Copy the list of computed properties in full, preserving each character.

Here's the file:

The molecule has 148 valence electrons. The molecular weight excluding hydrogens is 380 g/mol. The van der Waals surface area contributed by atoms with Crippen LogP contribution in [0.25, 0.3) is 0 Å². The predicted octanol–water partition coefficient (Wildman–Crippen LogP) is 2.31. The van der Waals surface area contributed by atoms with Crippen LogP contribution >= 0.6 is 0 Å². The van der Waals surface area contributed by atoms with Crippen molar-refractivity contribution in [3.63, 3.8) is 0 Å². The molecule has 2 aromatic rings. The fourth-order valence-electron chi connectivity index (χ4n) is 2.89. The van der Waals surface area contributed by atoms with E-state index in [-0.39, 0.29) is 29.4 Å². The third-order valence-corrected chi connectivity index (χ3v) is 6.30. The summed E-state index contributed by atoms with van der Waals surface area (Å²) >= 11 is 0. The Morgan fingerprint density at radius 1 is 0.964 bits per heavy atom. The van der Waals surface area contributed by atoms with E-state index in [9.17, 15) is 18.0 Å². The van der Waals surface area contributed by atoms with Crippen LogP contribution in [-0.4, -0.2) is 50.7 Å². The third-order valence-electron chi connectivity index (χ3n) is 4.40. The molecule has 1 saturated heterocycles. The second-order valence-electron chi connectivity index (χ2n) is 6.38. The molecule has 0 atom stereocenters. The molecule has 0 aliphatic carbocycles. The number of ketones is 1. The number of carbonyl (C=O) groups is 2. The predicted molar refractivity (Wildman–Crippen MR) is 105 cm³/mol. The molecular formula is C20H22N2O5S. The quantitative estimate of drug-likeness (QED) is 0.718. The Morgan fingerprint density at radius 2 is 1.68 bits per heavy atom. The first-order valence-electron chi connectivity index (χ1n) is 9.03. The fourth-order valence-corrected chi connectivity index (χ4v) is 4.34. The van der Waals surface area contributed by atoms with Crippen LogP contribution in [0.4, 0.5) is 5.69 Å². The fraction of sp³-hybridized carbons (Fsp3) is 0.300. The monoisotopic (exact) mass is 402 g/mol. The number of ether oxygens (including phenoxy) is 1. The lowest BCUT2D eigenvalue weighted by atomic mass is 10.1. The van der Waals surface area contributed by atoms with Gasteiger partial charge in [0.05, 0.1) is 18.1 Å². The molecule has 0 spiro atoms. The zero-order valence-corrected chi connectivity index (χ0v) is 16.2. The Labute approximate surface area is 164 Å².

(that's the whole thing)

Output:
The molecule has 148 valence electrons. The molecular weight excluding hydrogens is 380 g/mol. The van der Waals surface area contributed by atoms with Crippen LogP contribution in [0.25, 0.3) is 0 Å². The predicted octanol–water partition coefficient (Wildman–Crippen LogP) is 2.31. The van der Waals surface area contributed by atoms with Crippen LogP contribution >= 0.6 is 0 Å². The van der Waals surface area contributed by atoms with Crippen molar-refractivity contribution in [3.63, 3.8) is 0 Å². The molecule has 2 aromatic rings. The fourth-order valence-electron chi connectivity index (χ4n) is 2.89. The van der Waals surface area contributed by atoms with E-state index in [-0.39, 0.29) is 29.4 Å². The third-order valence-corrected chi connectivity index (χ3v) is 6.30. The summed E-state index contributed by atoms with van der Waals surface area (Å²) >= 11 is 0. The Morgan fingerprint density at radius 1 is 0.964 bits per heavy atom. The van der Waals surface area contributed by atoms with E-state index in [9.17, 15) is 18.0 Å². The van der Waals surface area contributed by atoms with Crippen LogP contribution in [-0.4, -0.2) is 50.7 Å². The third-order valence-electron chi connectivity index (χ3n) is 4.40. The molecule has 1 saturated heterocycles. The second-order valence-electron chi connectivity index (χ2n) is 6.38. The molecule has 0 atom stereocenters. The molecule has 0 aliphatic carbocycles. The number of ketones is 1. The number of carbonyl (C=O) groups is 2. The predicted molar refractivity (Wildman–Crippen MR) is 105 cm³/mol. The molecular formula is C20H22N2O5S. The quantitative estimate of drug-likeness (QED) is 0.718. The Morgan fingerprint density at radius 2 is 1.68 bits per heavy atom. The first-order valence-electron chi connectivity index (χ1n) is 9.03. The fourth-order valence-corrected chi connectivity index (χ4v) is 4.34. The van der Waals surface area contributed by atoms with Crippen LogP contribution in [0.4, 0.5) is 5.69 Å². The fraction of sp³-hybridized carbons (Fsp3) is 0.300. The monoisotopic (exact) mass is 402 g/mol. The number of ether oxygens (including phenoxy) is 1. The lowest BCUT2D eigenvalue weighted by atomic mass is 10.1. The van der Waals surface area contributed by atoms with Gasteiger partial charge in [0.05, 0.1) is 18.1 Å². The molecule has 0 spiro atoms. The zero-order valence-corrected chi connectivity index (χ0v) is 16.2. The Labute approximate surface area is 164 Å².